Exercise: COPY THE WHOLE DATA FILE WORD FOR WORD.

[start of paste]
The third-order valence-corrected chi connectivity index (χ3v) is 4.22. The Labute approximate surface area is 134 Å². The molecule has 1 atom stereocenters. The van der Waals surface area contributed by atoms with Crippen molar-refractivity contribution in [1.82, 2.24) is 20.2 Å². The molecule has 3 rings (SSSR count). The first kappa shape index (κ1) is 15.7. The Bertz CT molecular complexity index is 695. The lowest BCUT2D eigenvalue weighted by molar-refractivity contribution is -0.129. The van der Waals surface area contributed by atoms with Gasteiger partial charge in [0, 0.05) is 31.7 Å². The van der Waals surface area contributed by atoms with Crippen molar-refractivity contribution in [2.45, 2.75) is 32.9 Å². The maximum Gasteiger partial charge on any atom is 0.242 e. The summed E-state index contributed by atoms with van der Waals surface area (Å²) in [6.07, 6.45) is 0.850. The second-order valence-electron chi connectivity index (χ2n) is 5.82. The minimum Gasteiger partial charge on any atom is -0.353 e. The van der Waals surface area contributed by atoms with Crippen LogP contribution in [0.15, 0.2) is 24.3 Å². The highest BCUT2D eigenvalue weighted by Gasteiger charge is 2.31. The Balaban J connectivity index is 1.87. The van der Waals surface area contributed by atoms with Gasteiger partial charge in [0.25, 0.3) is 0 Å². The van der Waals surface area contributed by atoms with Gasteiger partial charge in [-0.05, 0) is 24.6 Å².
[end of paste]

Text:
The third-order valence-corrected chi connectivity index (χ3v) is 4.22. The Labute approximate surface area is 134 Å². The molecule has 1 atom stereocenters. The van der Waals surface area contributed by atoms with Crippen molar-refractivity contribution in [1.82, 2.24) is 20.2 Å². The molecule has 3 rings (SSSR count). The first kappa shape index (κ1) is 15.7. The Bertz CT molecular complexity index is 695. The lowest BCUT2D eigenvalue weighted by molar-refractivity contribution is -0.129. The van der Waals surface area contributed by atoms with Gasteiger partial charge in [0, 0.05) is 31.7 Å². The van der Waals surface area contributed by atoms with Crippen molar-refractivity contribution in [2.45, 2.75) is 32.9 Å². The maximum Gasteiger partial charge on any atom is 0.242 e. The summed E-state index contributed by atoms with van der Waals surface area (Å²) in [6.07, 6.45) is 0.850. The second-order valence-electron chi connectivity index (χ2n) is 5.82. The minimum Gasteiger partial charge on any atom is -0.353 e. The van der Waals surface area contributed by atoms with Crippen LogP contribution in [0.15, 0.2) is 24.3 Å². The highest BCUT2D eigenvalue weighted by Gasteiger charge is 2.31. The Balaban J connectivity index is 1.87. The van der Waals surface area contributed by atoms with Gasteiger partial charge in [0.25, 0.3) is 0 Å². The van der Waals surface area contributed by atoms with Gasteiger partial charge in [-0.05, 0) is 24.6 Å².